The desire to live downtown is happening across the county and Sacramento is no exception, said Liz Edmonds of Lyon Real Estate.
“The move to downtown is happening everywhere,” she said. “Downtowns are coming alive across the country.”
Michael Ault, executive director of Downtown Sacramento Partnership, said it’s not just people who want to move downtown. He’s getting calls from retailers and brokers about downtown Sacramento and what’s there.
“We find ourselves being tour guides to businesses. People have us in their radar,” he said.
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Sacramento is in a “little bit of a transition time and we are seeing more retail and businesses in the downtown core.”
There’s a rise in the high-tech and start-ups interested in locating downtown. They want to be close to the arena and activities, he said.
“We’re starting to see a lot of residential projects come to fruition.”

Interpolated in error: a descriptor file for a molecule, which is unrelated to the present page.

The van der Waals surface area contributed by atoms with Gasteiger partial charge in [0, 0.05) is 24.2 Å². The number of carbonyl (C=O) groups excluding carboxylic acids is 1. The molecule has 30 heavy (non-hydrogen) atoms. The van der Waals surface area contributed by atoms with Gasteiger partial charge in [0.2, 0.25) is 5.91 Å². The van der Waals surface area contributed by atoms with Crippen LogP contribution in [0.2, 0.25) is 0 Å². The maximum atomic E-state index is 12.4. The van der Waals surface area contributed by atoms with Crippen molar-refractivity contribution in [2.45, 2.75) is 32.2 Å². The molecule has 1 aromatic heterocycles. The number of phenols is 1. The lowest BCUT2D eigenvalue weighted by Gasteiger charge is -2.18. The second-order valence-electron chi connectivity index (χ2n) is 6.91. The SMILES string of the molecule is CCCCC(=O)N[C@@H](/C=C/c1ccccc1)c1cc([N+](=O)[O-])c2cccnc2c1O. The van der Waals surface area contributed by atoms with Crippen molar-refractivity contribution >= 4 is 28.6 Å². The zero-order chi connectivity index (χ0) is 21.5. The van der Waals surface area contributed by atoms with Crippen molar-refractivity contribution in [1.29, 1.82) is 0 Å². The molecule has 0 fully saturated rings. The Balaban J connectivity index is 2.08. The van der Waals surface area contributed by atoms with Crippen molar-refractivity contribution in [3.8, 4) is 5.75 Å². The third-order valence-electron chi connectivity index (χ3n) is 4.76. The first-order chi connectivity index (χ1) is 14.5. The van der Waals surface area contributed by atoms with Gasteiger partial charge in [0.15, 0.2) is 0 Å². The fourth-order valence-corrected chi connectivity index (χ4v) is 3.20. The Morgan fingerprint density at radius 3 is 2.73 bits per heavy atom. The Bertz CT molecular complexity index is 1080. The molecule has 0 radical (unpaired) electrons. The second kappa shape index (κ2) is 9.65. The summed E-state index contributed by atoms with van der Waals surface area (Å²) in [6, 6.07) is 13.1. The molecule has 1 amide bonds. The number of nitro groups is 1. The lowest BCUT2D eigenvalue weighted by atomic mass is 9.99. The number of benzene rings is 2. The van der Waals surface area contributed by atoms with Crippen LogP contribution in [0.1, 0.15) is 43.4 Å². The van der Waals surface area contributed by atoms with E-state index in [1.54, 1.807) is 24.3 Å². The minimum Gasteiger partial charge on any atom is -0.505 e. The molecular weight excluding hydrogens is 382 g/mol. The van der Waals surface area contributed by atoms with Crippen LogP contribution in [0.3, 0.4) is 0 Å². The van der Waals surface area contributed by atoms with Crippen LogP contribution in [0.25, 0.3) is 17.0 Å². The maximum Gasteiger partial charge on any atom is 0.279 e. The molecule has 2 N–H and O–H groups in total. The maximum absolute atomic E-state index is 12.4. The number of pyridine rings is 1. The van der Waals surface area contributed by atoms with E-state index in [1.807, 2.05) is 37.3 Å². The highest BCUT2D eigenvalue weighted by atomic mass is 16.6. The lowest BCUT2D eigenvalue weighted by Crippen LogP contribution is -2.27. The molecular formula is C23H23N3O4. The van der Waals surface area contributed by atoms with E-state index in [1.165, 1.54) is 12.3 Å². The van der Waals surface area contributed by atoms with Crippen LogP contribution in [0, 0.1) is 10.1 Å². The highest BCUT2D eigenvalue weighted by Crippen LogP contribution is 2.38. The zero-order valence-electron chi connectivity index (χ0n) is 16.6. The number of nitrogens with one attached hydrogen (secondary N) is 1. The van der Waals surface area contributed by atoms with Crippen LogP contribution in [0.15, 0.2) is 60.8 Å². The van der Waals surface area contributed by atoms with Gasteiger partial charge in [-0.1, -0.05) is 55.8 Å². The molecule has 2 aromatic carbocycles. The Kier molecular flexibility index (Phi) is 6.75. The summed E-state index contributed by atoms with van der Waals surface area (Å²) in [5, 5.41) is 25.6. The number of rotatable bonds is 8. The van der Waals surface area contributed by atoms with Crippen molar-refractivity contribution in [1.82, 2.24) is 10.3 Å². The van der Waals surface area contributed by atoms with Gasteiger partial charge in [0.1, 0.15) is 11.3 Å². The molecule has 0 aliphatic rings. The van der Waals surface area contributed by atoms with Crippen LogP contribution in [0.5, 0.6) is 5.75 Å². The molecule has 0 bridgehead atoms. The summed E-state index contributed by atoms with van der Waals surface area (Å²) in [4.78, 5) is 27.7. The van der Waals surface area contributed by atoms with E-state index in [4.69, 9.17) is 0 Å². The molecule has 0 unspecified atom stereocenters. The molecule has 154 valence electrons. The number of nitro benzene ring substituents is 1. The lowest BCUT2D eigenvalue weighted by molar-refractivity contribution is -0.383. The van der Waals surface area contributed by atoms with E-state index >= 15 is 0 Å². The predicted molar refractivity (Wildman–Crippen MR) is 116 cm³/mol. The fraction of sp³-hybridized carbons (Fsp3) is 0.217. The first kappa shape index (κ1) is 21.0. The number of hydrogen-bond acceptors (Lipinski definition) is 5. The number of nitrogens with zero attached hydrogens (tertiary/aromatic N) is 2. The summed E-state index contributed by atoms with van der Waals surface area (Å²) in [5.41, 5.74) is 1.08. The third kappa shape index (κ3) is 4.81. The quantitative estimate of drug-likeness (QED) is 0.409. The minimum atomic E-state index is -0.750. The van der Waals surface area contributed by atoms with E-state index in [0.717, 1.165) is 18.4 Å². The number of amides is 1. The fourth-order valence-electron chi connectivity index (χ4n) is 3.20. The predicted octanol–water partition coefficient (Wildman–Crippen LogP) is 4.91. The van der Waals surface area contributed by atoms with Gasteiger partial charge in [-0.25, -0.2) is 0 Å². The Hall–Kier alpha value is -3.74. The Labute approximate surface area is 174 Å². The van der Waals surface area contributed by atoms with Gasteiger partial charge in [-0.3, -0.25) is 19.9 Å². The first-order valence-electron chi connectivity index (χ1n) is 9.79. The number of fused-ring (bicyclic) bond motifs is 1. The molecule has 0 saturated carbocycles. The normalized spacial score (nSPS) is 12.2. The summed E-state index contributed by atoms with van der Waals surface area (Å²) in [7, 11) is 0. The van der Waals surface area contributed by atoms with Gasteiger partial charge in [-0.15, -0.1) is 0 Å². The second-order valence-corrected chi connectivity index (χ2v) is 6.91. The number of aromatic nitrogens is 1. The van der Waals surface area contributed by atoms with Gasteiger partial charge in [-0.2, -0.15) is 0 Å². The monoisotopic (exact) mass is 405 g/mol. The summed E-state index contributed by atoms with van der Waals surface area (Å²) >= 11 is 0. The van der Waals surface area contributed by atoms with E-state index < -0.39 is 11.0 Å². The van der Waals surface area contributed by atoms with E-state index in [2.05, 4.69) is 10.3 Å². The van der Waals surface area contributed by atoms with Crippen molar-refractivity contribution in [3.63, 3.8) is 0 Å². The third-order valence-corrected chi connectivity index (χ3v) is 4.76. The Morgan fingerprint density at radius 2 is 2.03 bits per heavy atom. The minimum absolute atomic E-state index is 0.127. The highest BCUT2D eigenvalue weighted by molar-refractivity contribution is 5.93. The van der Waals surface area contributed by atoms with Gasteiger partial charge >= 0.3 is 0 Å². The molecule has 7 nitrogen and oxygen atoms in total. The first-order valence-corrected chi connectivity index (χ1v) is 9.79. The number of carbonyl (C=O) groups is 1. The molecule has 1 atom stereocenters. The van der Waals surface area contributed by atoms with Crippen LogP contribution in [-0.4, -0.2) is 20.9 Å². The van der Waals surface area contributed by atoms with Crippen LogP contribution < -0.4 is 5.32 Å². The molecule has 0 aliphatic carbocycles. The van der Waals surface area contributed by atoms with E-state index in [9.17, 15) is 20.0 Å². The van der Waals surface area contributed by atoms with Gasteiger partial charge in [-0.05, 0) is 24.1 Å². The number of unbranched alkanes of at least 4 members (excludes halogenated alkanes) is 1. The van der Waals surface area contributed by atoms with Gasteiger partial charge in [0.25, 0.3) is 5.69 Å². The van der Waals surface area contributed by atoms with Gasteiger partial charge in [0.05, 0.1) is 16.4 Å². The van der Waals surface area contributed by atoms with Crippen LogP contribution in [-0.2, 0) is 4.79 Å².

They include CADA at 14th and N streets with almost 80 units; D&S at 15th and Q streets with 73 units and the project at 19th and J which just broke ground. It will have micro-units sold at market rate to attract the younger downtown workforce plus 7,000 square feet of retail.
“A lot of people want to live in the urban core and there’s an enthusiastic resurgence of activities downtown.”
People can walk or ride bicycles to the restaurants, bars, art galleries and farmers markets, all part of the urban lifestyle.
Edmonds said that there’s is a lot of energy downtown with exhibits at the Crocker Art Museum plus art programs for all ages, the California Museum and the Railroad Museum. The arena concerts, music in the parks, art murals on the exteriors of buildings are drawing a lot of people. She, too, said people like the sheer joy of walking and biking to the shops, restaurants and work.
Ault said he is getting calls from people who are tired of the 80 corridor and want to ditch their commutes.
Edmonds agrees. “Frankly, people are tired of commuting.”
Ault added, “People want to move downtown even though it’s more expensive. They want the amenities like schools, grocery stores - the things that round out living there,” he said.